The Doctors examine the public health crisis vaping is causing especially among our teens and young adults with news a 7th person (as of publication) has died from vaping-related causes.
We are joined by Dr. Eric Hamberger, UCLA Assistant Clinical Professor of Pediatric Pulmonology, Meredith, mother and co-founder of Parents Against Vaping and her teen son Caleb to discuss the possible dangers and harmful side effects of vaping.
The Doctors explain vaping can lead to lipoid pneumonia (a rare type of infection caused by lipids that enter the lungs), acute respiratory distress syndrome (when fluid fills up the air sacs in your lungs), and chemical pneumonitis (inflammation of the lung caused by aspirating or inhaling irritants). Millions of young people may be in danger of these health risks as 3 million high school-aged people and over 570,000 middle school-aged teens have vaped in the past 2 years. Additionally, The FDA reports a 78 percent increase in vaping across all ages.
When specifically looking at the health risks vaping poses to a teen's lungs, Dr. Hamberger says it may lead to problems with how the lung functions, the body's ability to fight disease, and also harm the lung's air sacks. He also notes that there may be numerous possible dangers that we are not yet aware of, as the effects of vaping are still being researched and discovered.
"To say that these are safe or that they don't cause long-term damage, the science argues against it," he stresses.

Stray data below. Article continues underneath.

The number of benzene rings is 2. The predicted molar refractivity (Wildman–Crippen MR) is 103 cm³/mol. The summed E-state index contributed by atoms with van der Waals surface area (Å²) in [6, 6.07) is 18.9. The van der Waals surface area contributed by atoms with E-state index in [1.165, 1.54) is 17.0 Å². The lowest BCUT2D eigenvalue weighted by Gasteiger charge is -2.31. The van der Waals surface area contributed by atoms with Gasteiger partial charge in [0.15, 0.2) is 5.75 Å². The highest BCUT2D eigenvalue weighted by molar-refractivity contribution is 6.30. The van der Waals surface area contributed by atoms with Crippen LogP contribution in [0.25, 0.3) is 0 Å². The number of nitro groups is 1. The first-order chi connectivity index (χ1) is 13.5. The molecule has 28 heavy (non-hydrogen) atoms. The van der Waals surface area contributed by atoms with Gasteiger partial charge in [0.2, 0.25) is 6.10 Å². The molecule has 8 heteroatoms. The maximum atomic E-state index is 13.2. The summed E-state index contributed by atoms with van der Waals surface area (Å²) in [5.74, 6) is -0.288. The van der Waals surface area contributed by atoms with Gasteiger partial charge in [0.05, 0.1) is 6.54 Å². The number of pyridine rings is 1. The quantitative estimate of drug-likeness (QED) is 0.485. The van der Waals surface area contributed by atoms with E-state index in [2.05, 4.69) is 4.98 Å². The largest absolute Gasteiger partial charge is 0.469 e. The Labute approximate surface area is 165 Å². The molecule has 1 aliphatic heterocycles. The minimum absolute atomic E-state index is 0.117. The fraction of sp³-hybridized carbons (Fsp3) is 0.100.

Some signs and symptoms of nicotine use and lung disease that may indicate your teen or child is vaping include:
- Behavioral changes
- Difficulty concentrating or sleeping
- Dry cough
- Shortness of breath
- Chest pain
- Carrying around a new device (that resembles a USB drive)
One teen who knows the first-hand dangers of vaping is Chance, who vaped for 18 months, and says he suffered a collapsed lung as a result. "I had the most dark thoughts about, 'What if I don't wake up tomorrow morning and what if something happens when I go to sleep,'... if this was done to me in the course of a year and a half [from vaping], I can't imagine what it's doing to people who have [vaped] longer," he says of his hospitalization from vaping.
Vaping was once thought of as a safer alternative to smoking, but does vaping actually cause cancer like cigarettes? Hear what Dr. Hamberger says about the carcinogens that are in some vapes and whether they can lead to deadly diseases like cancer and irreversible lung conditions in the video below.